4) Sports editors are part of the newsroom and the promotion chain in a way that food editors never are. Sometimes news editors become sports editors or vice versa, but food editors generally were hired as food writers and never move up. The New York Times' Sam Sifton going from restaurant critic to national news editor would not be possible at almost* any other paper in America.

* (Michael Bauer becoming Chronicle news editor is not inconceivable, since he runs a significant part of the features section now.)

There's a fifth reason local sportswriting is superior to food writing: It's easier.

Any bright person watching a football game can see what the turning point is. Interview the guy who made the play -- or just take the quotes the PR guy feeds you -- and voila, decent sports story. You don't have to be one of the best of your profession to do this. An adequate writer can have a long, successful career.

Good food writing requires more skill and effort. You can't just sit down to an amazing plate of shrimp and grits and have a story. Very good critics like Jonathan Kauffman can make a meal sound thrilling, but the average writer needs to do more work -- interview the chef, maybe learn about where the shrimp are from, find some angle.

Keep in mind points 2 and 3 -- many writers talented enough to do this will never get the job unless they can demonstrate recipe-creation skills.

If America had started caring about food in the early '90s, before the Internet destroyed newspapers' business model, there would have been a good chance for all this to change. It's a shame: despite all the great food blogs available, I wish I could read better food writing in our nation's newspapers. But I'm sure I never will.

Follow me on Twitter: @wblakegray and like The Gray Report on Facebook.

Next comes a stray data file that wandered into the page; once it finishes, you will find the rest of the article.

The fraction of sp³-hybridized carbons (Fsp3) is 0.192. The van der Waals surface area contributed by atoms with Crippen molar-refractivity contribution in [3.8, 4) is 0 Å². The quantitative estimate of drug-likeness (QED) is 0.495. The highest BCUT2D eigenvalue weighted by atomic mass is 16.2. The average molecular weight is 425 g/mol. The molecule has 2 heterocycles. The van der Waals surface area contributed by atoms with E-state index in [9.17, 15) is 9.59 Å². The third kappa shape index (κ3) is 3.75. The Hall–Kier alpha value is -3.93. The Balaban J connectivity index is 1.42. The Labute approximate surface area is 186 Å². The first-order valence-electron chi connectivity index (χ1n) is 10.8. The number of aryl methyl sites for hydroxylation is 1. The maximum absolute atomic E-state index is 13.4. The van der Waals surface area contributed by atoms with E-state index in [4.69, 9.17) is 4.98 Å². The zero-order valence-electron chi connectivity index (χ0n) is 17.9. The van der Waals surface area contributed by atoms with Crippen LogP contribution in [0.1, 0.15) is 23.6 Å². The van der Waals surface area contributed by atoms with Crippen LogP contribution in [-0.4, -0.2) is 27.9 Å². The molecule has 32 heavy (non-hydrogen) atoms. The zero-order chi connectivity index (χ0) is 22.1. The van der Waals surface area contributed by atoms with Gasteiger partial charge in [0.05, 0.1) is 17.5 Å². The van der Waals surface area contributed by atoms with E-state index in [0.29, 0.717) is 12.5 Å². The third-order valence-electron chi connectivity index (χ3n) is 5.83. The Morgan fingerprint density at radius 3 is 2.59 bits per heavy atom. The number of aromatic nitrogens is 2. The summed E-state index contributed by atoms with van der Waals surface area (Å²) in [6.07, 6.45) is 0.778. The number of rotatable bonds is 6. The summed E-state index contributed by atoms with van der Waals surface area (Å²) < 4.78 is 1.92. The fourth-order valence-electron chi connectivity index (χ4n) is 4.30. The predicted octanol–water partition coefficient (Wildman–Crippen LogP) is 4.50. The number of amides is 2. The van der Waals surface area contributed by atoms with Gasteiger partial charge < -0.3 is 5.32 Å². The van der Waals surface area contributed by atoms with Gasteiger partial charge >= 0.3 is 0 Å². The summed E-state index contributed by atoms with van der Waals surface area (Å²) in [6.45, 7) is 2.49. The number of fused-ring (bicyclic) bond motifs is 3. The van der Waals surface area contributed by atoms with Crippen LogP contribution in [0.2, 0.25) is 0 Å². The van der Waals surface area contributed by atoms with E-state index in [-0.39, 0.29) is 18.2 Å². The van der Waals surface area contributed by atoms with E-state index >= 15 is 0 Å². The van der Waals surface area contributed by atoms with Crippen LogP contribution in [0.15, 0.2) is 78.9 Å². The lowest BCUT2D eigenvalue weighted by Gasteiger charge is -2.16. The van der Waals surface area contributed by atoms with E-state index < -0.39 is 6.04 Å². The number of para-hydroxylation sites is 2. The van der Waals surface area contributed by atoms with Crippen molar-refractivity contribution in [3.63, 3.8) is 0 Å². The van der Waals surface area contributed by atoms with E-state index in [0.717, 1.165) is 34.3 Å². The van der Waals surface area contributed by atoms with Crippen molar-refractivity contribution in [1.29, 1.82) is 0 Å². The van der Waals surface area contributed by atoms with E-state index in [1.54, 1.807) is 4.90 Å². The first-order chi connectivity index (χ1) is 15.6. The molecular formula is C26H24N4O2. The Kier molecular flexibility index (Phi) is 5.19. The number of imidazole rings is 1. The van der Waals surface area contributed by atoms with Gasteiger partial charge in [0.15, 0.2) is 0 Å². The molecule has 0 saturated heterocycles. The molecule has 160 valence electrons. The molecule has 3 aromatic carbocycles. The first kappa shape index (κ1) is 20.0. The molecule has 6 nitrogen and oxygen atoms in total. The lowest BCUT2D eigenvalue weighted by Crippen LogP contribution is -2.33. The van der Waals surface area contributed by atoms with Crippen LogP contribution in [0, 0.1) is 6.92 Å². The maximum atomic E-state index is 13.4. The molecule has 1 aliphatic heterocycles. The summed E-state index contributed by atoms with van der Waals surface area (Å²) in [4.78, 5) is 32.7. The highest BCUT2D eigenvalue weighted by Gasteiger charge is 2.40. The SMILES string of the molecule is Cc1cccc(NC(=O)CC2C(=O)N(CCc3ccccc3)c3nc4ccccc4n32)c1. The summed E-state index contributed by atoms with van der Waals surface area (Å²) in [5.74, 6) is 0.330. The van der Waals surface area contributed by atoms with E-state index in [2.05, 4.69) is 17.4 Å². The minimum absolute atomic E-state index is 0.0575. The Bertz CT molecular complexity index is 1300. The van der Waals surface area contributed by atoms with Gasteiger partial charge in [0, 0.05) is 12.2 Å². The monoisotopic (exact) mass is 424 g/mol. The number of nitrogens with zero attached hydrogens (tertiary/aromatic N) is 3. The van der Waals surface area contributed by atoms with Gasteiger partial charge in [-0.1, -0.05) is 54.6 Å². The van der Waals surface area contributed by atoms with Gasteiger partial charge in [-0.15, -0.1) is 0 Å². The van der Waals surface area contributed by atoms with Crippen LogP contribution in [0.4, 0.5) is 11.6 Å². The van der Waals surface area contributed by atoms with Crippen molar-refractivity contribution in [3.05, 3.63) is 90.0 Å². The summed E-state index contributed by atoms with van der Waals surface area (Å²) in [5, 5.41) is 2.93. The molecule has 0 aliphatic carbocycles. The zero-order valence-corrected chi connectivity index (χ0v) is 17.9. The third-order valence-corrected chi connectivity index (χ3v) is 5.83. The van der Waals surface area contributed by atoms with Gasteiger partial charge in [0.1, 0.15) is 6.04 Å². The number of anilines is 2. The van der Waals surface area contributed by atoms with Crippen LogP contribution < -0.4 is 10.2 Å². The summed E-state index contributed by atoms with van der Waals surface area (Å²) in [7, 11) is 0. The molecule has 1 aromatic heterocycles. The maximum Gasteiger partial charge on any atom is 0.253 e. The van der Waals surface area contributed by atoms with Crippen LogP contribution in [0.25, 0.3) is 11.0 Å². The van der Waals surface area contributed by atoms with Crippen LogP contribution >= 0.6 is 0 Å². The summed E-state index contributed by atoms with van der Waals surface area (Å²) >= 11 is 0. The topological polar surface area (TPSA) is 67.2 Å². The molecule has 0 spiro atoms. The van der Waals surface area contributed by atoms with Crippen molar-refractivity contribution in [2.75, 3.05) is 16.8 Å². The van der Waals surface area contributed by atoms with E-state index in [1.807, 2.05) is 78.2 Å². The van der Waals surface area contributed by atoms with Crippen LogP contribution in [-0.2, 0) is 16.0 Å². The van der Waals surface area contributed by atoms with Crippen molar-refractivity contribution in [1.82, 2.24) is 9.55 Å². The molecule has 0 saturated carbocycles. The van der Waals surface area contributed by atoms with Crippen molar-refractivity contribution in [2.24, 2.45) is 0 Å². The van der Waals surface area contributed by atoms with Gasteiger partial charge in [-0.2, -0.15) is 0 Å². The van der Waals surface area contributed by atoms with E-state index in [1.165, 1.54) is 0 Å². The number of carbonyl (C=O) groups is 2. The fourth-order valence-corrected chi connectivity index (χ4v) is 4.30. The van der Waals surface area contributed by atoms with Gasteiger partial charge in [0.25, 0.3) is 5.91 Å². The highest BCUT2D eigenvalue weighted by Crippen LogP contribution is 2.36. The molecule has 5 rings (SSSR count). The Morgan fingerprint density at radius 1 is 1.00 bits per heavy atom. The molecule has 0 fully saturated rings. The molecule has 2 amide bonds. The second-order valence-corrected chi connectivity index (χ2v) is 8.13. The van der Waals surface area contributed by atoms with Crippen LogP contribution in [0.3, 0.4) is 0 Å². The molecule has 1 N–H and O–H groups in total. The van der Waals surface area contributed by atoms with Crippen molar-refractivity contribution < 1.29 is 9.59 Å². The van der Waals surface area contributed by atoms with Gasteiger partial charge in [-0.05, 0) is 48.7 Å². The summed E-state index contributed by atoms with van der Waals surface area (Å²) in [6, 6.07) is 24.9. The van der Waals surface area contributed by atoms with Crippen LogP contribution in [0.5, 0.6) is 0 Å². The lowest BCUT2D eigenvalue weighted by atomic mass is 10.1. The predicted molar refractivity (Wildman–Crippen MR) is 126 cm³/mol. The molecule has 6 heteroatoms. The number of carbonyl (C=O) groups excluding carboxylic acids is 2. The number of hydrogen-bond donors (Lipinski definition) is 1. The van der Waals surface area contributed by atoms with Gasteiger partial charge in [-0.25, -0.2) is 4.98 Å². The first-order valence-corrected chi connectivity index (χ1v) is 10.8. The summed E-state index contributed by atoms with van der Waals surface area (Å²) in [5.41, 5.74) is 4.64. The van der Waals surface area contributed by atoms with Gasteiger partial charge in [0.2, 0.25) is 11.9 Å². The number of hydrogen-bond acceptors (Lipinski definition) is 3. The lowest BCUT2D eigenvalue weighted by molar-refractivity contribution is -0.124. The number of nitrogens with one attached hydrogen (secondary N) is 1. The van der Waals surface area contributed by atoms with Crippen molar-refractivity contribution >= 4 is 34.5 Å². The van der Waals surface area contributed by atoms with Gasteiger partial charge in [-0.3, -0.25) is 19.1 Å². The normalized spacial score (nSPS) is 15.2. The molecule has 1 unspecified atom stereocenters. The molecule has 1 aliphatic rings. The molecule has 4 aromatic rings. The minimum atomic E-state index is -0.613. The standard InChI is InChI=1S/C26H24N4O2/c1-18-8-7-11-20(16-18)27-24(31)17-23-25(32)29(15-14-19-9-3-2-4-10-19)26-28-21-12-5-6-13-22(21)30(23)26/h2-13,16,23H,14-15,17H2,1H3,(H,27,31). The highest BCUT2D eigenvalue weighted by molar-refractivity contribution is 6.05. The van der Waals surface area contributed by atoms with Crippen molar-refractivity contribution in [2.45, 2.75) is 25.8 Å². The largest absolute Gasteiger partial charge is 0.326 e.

JodieMo said...

I've been a food blogger for 3 years and I am just beginning my foray into writing for my very small,local paper. I imagine "legendary food writer" will never follow my by-line, but there is certainly a conscious effort to make the column enjoyable to read. I agree with all of your points here and would probably add that food writing isn't even on the radar of most local papers. I know when I sent that first email asking for the position, a food column had never even crossed their minds.

Kent Benson said...

Blake, your point 3 brings up a broader point about journalism in general. I didn’t attend journalism school, so I may reveal my ignorance here. As a reader, if I had to choose between an expert who is not a trained, experienced writer and a trained, experienced writer who knows little about the subject at hand, I’d choose the non-writer, expert every time.

It comes down to trust. I trust the expert to give me reliable information, even if poorly communicated. I don’t trust the trained journalist who doesn’t know the subject well. If I don’t trust the author, why read it?

This is the primary reason I don’t read newspapers. Almost every time I’ve read a story about which I was intimately acquainted, the writer got it wrong – not just minor details, either. It was glaringly obvious that there was a considerable lack of understanding and knowledge. They were writers attempting to tackle topics they were ill-equipped to cover.

Of course, a good writer who is an expert at his subject is the ideal. Sadly, many newspaper writers are neither. Most newspaper articles I’ve read leave me totally frustrated. It seems the top 2 or 3 questions I consider to be the most obvious are rarely addressed.

King Krak, Oenomancer said...

Food Section writers (not at the Big Three) seem to
1) Have meager knowledge about food or the politics of food,
2) Be uninterested in expanding their food knowledge and sharing it with their readers. (Well, beyond learning more recipes)
3) proactively dumb-down their content.

To put it another way, these food sections are just not an intelligent part of the newspaper. It's extremely rare that one of the best writers for a newspaper writes for the food section. It's a section that's just not valued, despite the fact that people eat five or more times a day (it used to be three - no one believes this is true now), and with food politics (obesity, gmos, ag pollution, cafos, soda taxes, etc.) now being such an important topic.

No one at the top cares at most of these newspapers and they ain't gonna start caring.

W. Blake Gray said...

Kent: It seems like a fair point, but I've spent some of my career editing expert non-writers in addition to non-expert writers.

Non-expert writers are easier to read. I hear you about the quality of information, but you can't compare the worst of newspaper writing to the best of experts' writing.